The prime minister has backed former chancellor Nadhim Zahawi amid allegations he paid millions to settle a dispute over his tax.
Rishi Sunak defended the Conservative Party chairman, saying he had addressed the matter in full after claims he stumped up a seven-figure sum to settle a dispute with HMRC.
Mr Sunak has full confidence in the MP having taken him "at his word" over the allegations, the PM's press secretary said.
Questions have swirled around Mr Zahawi since the Sun on Sunday revealed the tax dispute.
He allegedly avoided tax by using an offshore company registered in Gibraltar to hold shares in the polling company he co-founded, YouGov.
Mr Sunak was dragged into the row at Prime Minister’s Questions when Labour MP Alex Sobel raised the issue.
Mr Sobel said Mr Zahawi was "forced to pay millions to HMRC to settle a tax dispute" and asked Mr Sunak if he was "aware of an investigation when he appointed him to his Cabinet and as chairman of the Conservative Party."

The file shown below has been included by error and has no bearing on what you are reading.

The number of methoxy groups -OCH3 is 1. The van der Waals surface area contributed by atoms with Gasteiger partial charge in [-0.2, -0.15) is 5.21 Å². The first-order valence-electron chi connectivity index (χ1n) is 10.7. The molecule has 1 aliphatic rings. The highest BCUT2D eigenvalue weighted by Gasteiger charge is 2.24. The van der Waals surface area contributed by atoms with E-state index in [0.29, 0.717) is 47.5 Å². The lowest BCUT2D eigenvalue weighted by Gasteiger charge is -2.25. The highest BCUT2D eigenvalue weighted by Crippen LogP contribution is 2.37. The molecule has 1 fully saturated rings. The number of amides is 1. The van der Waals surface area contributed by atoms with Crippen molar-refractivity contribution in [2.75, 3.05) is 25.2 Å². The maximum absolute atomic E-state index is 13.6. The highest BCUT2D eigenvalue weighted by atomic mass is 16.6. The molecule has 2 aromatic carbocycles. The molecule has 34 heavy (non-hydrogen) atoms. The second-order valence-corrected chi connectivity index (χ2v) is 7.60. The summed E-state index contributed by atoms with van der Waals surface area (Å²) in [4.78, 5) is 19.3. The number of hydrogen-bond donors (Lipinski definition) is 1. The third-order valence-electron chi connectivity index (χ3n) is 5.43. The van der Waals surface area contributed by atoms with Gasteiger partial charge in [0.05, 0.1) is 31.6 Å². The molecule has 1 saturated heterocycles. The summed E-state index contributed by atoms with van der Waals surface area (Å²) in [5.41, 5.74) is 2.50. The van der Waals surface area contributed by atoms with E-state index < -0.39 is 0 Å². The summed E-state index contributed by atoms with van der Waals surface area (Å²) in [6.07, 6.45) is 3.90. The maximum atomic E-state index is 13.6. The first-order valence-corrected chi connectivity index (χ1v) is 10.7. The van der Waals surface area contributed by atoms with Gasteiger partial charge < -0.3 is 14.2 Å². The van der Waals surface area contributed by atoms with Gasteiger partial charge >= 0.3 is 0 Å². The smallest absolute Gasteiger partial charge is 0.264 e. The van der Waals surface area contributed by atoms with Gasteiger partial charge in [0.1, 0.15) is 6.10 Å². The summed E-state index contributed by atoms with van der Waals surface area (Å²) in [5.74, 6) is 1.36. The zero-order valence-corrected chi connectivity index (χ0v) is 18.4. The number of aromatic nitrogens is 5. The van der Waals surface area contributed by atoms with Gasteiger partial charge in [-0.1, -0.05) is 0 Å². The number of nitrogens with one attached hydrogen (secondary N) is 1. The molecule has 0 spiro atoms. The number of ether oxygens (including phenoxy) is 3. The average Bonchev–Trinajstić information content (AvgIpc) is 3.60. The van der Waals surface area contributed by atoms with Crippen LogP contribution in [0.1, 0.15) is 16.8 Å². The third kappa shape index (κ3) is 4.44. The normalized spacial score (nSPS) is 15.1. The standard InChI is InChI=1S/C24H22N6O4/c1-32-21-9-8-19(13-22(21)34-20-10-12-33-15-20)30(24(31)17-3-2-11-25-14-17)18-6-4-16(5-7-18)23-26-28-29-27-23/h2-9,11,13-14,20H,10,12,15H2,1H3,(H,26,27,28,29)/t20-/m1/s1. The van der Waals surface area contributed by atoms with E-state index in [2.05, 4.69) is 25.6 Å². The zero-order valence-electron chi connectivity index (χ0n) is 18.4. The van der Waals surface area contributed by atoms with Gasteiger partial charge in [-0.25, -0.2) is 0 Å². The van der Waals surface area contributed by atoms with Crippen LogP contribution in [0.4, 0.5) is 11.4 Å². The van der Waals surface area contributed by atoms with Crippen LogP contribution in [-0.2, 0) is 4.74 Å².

He added: "Will the prime minister demand accountability from his Cabinet members about their tax affairs?"
The prime minister said Mr Zahawi "has already addressed this matter in full and there’s nothing more that I can add".
Mr Sunak’s press secretary said Mr Zahawi "has spoken and been transparent with HMRC”.
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Asked if Mr Sunak is confident he knows everything he needs to know, she responded "yes", giving the same answer when asked whether the prime minister has full confidence in Mr Zahawi.
A spokesman for Mr Zahawi has said that his taxes are "properly declared" and that he "has never had to instruct any lawyers to deal with HMRC on his behalf".
"As he has previously stated, Mr Zahawi’s taxes are properly declared and paid in the UK," the spokesman said.
"He is proud to have built a British business that has become successful around the world."
YouGov’s 2009 annual report showed a more than 10% shareholding by the Gibraltar-registered Balshore Investments Ltd.
The report described the company as the "family trust of Nadhim Zahawi", then an executive director of the polling firm.